Executive Briefings

Obama Approves Tariff Relief for Imports of Raw Materials for Chemicals Industry

President Barack Obama has signed legislation that will provide tariff relief to U.S. chemical producers that import raw materials and intermediate products.

"With 80 percent of specialty chemical manufacturers importing raw materials for which there is no domestic source, this bill is a huge deal," says William E. Allmond IV, vice president of government and public relations at the Society of Chemical Manufacturers & Affiliates, which represents mainly small and medium-sized chemical companies.

The legislation, called the American Manufacturing Competitiveness Act and signed by the president May 20, lays out a new process for compiling what is called a miscellaneous tariff bill, a massive duty-cutting measure.

In the past, lawmakers would combine hundreds of duty suspension bills they introduced at the request of home-state manufacturers to create a single miscellaneous tariff package. The noncontroversial legislation would routinely pass with little or no opposition.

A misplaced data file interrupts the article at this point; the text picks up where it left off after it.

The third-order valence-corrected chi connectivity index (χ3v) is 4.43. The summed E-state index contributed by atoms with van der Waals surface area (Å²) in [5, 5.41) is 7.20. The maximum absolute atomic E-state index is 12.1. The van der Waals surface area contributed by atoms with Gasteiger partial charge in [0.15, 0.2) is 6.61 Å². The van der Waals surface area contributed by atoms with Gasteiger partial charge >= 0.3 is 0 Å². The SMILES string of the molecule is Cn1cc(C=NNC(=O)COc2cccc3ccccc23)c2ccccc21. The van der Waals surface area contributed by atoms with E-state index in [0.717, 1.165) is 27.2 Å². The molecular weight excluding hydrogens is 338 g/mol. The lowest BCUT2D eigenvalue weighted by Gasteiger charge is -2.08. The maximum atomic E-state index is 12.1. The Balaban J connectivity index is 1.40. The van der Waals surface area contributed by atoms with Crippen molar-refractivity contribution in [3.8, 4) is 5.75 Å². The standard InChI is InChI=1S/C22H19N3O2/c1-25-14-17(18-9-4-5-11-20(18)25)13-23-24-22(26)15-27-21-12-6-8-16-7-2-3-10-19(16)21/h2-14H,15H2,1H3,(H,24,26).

But that practice ended when Republicans in the U.S. House of Representatives began a moratorium on earmarks in late 2010. Duty suspensions were treated as earmarks because they generally benefit only a few companies.

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"With 80 percent of specialty chemical manufacturers importing raw materials for which there is no domestic source, this bill is a huge deal," says William E. Allmond IV, vice president of government and public relations at the Society of Chemical Manufacturers & Affiliates, which represents mainly small and medium-sized chemical companies.

The legislation, called the American Manufacturing Competitiveness Act and signed by the president May 20, lays out a new process for compiling what is called a miscellaneous tariff bill, a massive duty-cutting measure.

In the past, lawmakers would combine hundreds of duty suspension bills they introduced at the request of home-state manufacturers to create a single miscellaneous tariff package. The noncontroversial legislation would routinely pass with little or no opposition.

But that practice ended when Republicans in the U.S. House of Representatives began a moratorium on earmarks in late 2010. Duty suspensions were treated as earmarks because they generally benefit only a few companies.

Read Full Article